What Does “Exclusiveness Of Liability” Mean?
If you were recently injured at work in Fort Lauderdale, or if your spouse or child was injured or killed on the job in South Florida, you might have started researching Florida workers’ compensation law in order to seek benefits. One of the terms you may have come across is “exclusiveness of liability,” which is defined in the Florida Statutes. What does “exclusiveness of liability” mean, and how is it likely to affect your workers’ compensation case? Our South Florida workers’ compensation lawyers can explain, and we want to emphasize that the “exclusiveness of liability” does not limit your eligibility for workers’ compensation benefits in any way.
Understanding Workers’ Compensation and Exclusive Liability
Under Florida workers’ compensation law, the statute says that the “liability of an employer . . . shall be exclusive and in place of all other liability, including vicarious liability, of such employer to any third-party tortfeasor and to the employee, the legal representative thereof, husband or wife, parents, dependents, next of kin, and anyone otherwise entitled to recover damages from such employer at law or in admiralty on account of such injury or death . . .”
What does this mean? In short, workers’ compensation is the exclusive way in which an employer provides damages or is liable for a workplace injury. Employees cannot file negligence claims against employers or hold employers vicariously liable for the actions of other employees. Instead, the liability of the employer is limited to workers’ compensation.
When Workers’ Compensation is Not an Exclusive Remedy for a Jobsite Injury
However, the statute expressly identifies two key situations in which there is an exception to the rule of “exclusiveness of liability.” Under Florida law, an employer may be liable for damages from a workplace injury outside workers’ compensation, and through a lawsuit, for example, if one of the following is true:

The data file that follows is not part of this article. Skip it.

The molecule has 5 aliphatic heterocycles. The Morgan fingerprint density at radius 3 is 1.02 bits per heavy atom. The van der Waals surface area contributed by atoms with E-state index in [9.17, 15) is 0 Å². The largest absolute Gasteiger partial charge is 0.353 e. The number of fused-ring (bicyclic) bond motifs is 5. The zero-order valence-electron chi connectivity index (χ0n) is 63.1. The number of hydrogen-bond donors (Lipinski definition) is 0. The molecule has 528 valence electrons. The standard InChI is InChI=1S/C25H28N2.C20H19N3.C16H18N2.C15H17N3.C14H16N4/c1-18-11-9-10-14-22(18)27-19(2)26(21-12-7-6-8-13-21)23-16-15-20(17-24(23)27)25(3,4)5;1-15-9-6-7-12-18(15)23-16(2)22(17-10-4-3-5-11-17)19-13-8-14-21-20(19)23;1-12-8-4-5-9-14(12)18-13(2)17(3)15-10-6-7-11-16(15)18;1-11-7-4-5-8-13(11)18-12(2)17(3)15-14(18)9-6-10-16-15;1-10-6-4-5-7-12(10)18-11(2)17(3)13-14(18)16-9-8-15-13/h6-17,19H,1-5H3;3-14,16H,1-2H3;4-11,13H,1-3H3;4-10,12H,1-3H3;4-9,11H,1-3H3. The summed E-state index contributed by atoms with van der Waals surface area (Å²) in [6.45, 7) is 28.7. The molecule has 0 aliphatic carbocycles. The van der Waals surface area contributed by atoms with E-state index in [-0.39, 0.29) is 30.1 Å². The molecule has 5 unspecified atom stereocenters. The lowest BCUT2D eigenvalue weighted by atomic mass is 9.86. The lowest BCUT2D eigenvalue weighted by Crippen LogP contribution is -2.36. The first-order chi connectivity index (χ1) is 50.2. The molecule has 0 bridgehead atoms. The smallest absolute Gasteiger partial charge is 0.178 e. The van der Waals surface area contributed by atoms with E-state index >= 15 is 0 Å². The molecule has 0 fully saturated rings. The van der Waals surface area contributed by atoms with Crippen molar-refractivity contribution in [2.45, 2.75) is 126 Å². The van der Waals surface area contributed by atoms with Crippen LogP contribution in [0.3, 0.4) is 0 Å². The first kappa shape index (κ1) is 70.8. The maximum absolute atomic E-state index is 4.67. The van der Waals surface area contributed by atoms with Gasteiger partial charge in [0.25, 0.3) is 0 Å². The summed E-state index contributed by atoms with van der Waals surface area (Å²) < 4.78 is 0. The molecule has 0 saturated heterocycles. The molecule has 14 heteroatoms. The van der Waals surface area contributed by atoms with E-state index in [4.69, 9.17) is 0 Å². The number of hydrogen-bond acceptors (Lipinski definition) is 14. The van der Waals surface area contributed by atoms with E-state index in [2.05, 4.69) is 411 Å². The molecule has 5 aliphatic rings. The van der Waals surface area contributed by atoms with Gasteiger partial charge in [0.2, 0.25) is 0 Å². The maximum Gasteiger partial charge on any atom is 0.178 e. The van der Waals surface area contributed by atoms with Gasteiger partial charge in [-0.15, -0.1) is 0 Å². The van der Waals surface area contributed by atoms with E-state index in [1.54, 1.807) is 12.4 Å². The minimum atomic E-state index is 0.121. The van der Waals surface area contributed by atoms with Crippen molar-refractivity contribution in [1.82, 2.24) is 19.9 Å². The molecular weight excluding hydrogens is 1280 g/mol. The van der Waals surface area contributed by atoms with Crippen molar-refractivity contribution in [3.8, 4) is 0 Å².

- Employer failed to obtain workers’ compensation coverage when the employer was required to do so; or
- Employer committed an intentional tort that resulted in the injury or death of the employee, and the employer either intended to injure the employee or engaged in behavior that the employer knew was dangerous and likely to cause the employee’s injury or death.
You should know that these exceptions solely apply to the employer. If a third party caused your workplace injury, such as the manufacturer of a defective tool or the driver of an automobile, you may be able to file a third-party lawsuit against one of those parties.
Seek Advice from a Workers’ Compensation Attorney in Fort Lauderdale
Do you have questions about seeking workers’ compensation benefits in South Florida, or do you need more information about how the exclusiveness of liability provision under Florida workers’ compensation law will affect your ability to file a third-party claim? One of our experienced Fort Lauderdale workers’ compensation attorneys can speak with you today and provide you with more information. Our goal is to ensure that you receive the compensation you deserve after a workplace injury. Contact the Law Offices of David M. Benenfeld, P.A. for more information.